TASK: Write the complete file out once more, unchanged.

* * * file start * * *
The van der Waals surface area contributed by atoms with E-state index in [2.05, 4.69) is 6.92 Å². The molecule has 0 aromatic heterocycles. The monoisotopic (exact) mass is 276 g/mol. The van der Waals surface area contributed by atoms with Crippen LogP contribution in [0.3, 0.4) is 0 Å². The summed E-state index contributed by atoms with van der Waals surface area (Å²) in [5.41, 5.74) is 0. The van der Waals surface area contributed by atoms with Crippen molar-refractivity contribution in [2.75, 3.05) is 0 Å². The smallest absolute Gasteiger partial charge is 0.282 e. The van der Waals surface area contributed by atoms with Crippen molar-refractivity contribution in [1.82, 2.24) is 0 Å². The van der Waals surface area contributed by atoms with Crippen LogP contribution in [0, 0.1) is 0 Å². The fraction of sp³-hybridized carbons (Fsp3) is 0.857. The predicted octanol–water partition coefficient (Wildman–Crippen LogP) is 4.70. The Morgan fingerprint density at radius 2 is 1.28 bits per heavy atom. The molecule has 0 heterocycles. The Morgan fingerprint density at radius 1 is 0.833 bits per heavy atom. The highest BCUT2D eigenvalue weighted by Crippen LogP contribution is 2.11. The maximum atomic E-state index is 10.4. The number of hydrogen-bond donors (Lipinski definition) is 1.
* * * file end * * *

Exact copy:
The van der Waals surface area contributed by atoms with E-state index in [2.05, 4.69) is 6.92 Å². The molecule has 0 aromatic heterocycles. The monoisotopic (exact) mass is 276 g/mol. The van der Waals surface area contributed by atoms with Crippen LogP contribution in [0.3, 0.4) is 0 Å². The summed E-state index contributed by atoms with van der Waals surface area (Å²) in [5.41, 5.74) is 0. The van der Waals surface area contributed by atoms with Crippen molar-refractivity contribution in [2.75, 3.05) is 0 Å². The smallest absolute Gasteiger partial charge is 0.282 e. The van der Waals surface area contributed by atoms with Crippen molar-refractivity contribution in [1.82, 2.24) is 0 Å². The van der Waals surface area contributed by atoms with Crippen LogP contribution in [0, 0.1) is 0 Å². The fraction of sp³-hybridized carbons (Fsp3) is 0.857. The predicted octanol–water partition coefficient (Wildman–Crippen LogP) is 4.70. The Morgan fingerprint density at radius 2 is 1.28 bits per heavy atom. The molecule has 0 heterocycles. The Morgan fingerprint density at radius 1 is 0.833 bits per heavy atom. The highest BCUT2D eigenvalue weighted by Crippen LogP contribution is 2.11. The maximum atomic E-state index is 10.4. The number of hydrogen-bond donors (Lipinski definition) is 1.